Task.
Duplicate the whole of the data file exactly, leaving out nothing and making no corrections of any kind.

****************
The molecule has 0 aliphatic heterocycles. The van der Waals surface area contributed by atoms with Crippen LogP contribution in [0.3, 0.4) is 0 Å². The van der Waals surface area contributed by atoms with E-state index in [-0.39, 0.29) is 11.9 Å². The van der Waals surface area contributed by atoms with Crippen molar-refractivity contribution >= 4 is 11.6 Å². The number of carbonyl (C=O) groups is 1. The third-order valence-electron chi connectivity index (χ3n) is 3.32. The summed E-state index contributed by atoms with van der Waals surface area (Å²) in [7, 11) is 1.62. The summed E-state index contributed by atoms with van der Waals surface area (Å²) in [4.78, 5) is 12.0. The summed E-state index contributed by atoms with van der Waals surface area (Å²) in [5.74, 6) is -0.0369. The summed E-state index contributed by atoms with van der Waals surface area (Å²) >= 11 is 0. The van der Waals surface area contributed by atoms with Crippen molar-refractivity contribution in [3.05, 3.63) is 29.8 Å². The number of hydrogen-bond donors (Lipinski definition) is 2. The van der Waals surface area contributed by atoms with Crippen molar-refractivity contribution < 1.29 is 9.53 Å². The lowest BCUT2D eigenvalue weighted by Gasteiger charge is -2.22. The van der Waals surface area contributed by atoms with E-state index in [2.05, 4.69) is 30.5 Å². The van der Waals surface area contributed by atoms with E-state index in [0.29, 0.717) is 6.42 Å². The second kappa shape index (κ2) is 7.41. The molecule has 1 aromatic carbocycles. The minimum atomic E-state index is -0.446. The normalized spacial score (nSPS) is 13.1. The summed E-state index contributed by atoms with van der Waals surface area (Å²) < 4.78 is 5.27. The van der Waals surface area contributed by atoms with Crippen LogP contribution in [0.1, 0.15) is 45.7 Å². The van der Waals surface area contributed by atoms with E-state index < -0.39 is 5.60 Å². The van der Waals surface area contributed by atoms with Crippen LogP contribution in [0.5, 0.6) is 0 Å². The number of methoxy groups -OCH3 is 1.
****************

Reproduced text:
The molecule has 0 aliphatic heterocycles. The van der Waals surface area contributed by atoms with Crippen LogP contribution in [0.3, 0.4) is 0 Å². The van der Waals surface area contributed by atoms with E-state index in [-0.39, 0.29) is 11.9 Å². The van der Waals surface area contributed by atoms with Crippen molar-refractivity contribution >= 4 is 11.6 Å². The number of carbonyl (C=O) groups is 1. The third-order valence-electron chi connectivity index (χ3n) is 3.32. The summed E-state index contributed by atoms with van der Waals surface area (Å²) in [7, 11) is 1.62. The summed E-state index contributed by atoms with van der Waals surface area (Å²) in [4.78, 5) is 12.0. The summed E-state index contributed by atoms with van der Waals surface area (Å²) in [5.74, 6) is -0.0369. The summed E-state index contributed by atoms with van der Waals surface area (Å²) >= 11 is 0. The van der Waals surface area contributed by atoms with Crippen molar-refractivity contribution in [3.05, 3.63) is 29.8 Å². The number of hydrogen-bond donors (Lipinski definition) is 2. The van der Waals surface area contributed by atoms with Crippen molar-refractivity contribution < 1.29 is 9.53 Å². The lowest BCUT2D eigenvalue weighted by Gasteiger charge is -2.22. The van der Waals surface area contributed by atoms with E-state index in [2.05, 4.69) is 30.5 Å². The van der Waals surface area contributed by atoms with E-state index in [0.29, 0.717) is 6.42 Å². The second kappa shape index (κ2) is 7.41. The molecule has 1 aromatic carbocycles. The minimum atomic E-state index is -0.446. The normalized spacial score (nSPS) is 13.1. The summed E-state index contributed by atoms with van der Waals surface area (Å²) < 4.78 is 5.27. The van der Waals surface area contributed by atoms with Crippen LogP contribution in [0.1, 0.15) is 45.7 Å². The van der Waals surface area contributed by atoms with E-state index < -0.39 is 5.60 Å². The van der Waals surface area contributed by atoms with Crippen LogP contribution in [0.5, 0.6) is 0 Å². The number of methoxy groups -OCH3 is 1.